Pumps can be classified in the two basic types:

- Centrifugal pumps

- Positive displacement pumps

The centrifugal pump produce a head differential and a flow by increasing the velocity of the liquid through the machine with a rotating vane impeller.

The positive displacement pump operates by alternating of filling a cavity and then displacing a given volume of liquid. The positive displacement pump delivers a constant volume of liquid against a varying discharge head.

When to use a Centrifugal Pump (CP) or a Positive Displacement Pump (PDP) is not always a clear choice. The two types of pumps behave very differently. The CP has varying flow depending on pressure or head, where the PDP has more or less a constant flow regardless of pressure.

Another major difference between the pump types is the effect of viscosity on the capacity of the pump.

· The CP losses flow when the viscosity goes up

· The PDP pump actually increases flow.

Higher viscosity liquids fill in the clearances of a PDP causing a higher volumetric efficiency.

The pumps behaves different considering mechanical efficiency as well. Changing the pressure have little or no effect on the volume flow in the PDP, but has a dramatic one in the CP.

Another consideration is Net Positive Suction Head NPSH. In a CP the NPSH varies as a function of flow, determined by pressure. In a PDP NPSH varies as a function of flow determined by speed. The lower the speed of a PDP pump, the lower the NPSH.

A PDP is better suited for high viscosity applications. A CP becomes very inefficient at even modest viscosity.

PDP pumps generally gives more pressure than CP's.

Net Positive Suction Head - NPSH

A definition and an introduction to Net Positive Suction Head - NPSH.

Low pressure at the suction side of a pump can encounter the fluid to start boiling with

  • reduced efficiency
  • cavitation
  • damage

of the pump as a result. Boiling starts when the pressure in the liquid is reduced to the vapor pressure of the fluid at the actual temperature.

To characterize the potential for boiling and cavitation, the difference between the total head on the suction side of the pump - close to the impeller, and the liquid vapor pressure at the actual temperature may be used.

Suction Head

Based on the Energy Equation - the suction head in the fluid close to the impeller can be expressed as the sum of the static and the velocity head:

hs = ps / + vs2 / 2 g (1)


hs = suction head close to the impeller

ps = static pressure in the fluid close to the impeller

= specific weight of the fluid

vs = velocity of fluid

g = acceleration of gravity

Liquids Vapor Head

The liquids vapor head at the actual temperature can be expressed as:

hv = pv / (2)


hv = vapor head

pv = vapor pressure

Note! The vapor pressure in a fluid depends on temperature. Water, our most common fluid, starts boiling at 20 oC if the absolute pressure in the fluid is 2,3 kN/m2. For a temperature of 80 oC the boiling starts at absolute pressure 47,5 N/m2, and of course at 101.3 kN/m2 (normal atmosphere) boiling starts at 100 oC.

Net Positive Suction Head - NPSH

The Net Positive Suction Head - NPSH - can be expressed as the difference between the Suction Head and the Liquids Vapor Head:

NPSH = hs - hv (3)


NPSH = ps / + vs2 / 2 g - pv / (3b)

Required NPSH - NPSHr

The required NPSH - NPSHr - is the NPSH that must be exceeded to avoid vaporization and cavitation in the impellers eye. The NPSHr is always higher than the theoretical NPSH due to head loss in the suction pipe and the pump casing, and local velocity acceleration and pressure decrease on the impeller surface.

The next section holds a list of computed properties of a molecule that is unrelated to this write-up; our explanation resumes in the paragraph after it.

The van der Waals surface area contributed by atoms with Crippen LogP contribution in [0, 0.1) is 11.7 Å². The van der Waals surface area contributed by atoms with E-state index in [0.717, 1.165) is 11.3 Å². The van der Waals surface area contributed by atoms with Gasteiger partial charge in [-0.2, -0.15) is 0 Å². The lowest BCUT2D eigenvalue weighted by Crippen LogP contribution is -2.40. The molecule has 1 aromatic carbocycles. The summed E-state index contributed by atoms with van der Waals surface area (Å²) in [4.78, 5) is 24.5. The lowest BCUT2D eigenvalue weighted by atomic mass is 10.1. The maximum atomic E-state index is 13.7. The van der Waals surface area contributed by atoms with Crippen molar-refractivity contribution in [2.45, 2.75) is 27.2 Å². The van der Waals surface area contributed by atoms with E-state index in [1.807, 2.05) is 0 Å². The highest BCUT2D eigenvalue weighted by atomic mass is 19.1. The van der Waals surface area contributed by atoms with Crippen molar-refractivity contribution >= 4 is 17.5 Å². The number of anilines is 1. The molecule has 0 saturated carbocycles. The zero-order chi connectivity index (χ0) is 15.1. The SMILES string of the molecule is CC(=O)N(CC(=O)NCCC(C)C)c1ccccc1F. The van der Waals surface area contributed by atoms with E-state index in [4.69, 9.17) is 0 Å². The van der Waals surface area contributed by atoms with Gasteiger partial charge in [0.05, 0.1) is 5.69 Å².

NPSHr is in general determined experimentally by the pump manufacturer and a part of the pump performance curves documentation.

The required NPSHr increases with the square of increased capacity.

Available NPSH - NPSHa

The available NPSH - HPSHa - is the NPSH available for a particular system and must be determined during design and construction of the system, or determined experimentally on the actual physical system.

The available NPSHa can be calculated with the Energy Equation. For a common application - where the pump lifts a fluid from an open tank at one level to an other, the energy or head at the surface of the tank is the same as the energy or head before the pump impeller and can be expressed as:

h0 = hs + hl (4)


h0 = head at surface

hs = head before the impeller

hl = head loss from the surface to impeller - major and minor loss in the suction pipe

In an open tank the head at surface can be expressed as:

h0 = p0 / = patm / (4b)

For a closed pressurized tank the absolute static pressure inside the tank must be used.

The head before the impeller can be expressed as:

hs = ps / + vs2 / 2 g + he (4c)


he = elevation from surface to pump - positive if pump is above the tank, negative if the pump is below the tank

Transforming (4) with (4b) and (4c):

patm / = ps / + vs2 / 2 g + he + hl (4d)

The head available before the impeller can be expressed as:

ps / + vs2 / 2 g = patm / - he - hl (4e)

or as the available NPSHa:

NPSHa = patm / - he - hl - pv / (4f)

Available NPSHa - the Pump is above the Tank

If the pump is positioned above the tank, the elevation - he - is positive and the NPSHa decreases when the elevation of the pump increases.

At some level the NPSHa will be reduced to zero and the fluid starts to evaporate.

Available NPSHa - the Pump is below the Tank

If the pump is positioned below the tank, the elevation - he - is negative and the NPSHa increases when the elevation of the pump decreases (lowering the pump).

It's always possible to increase the NPSHa by lowering the pump (as long as the major and minor head loss due to a longer pipe don't increase it more). This is important and it is common to lower the pump when pumping fluids close to evaporation temperature.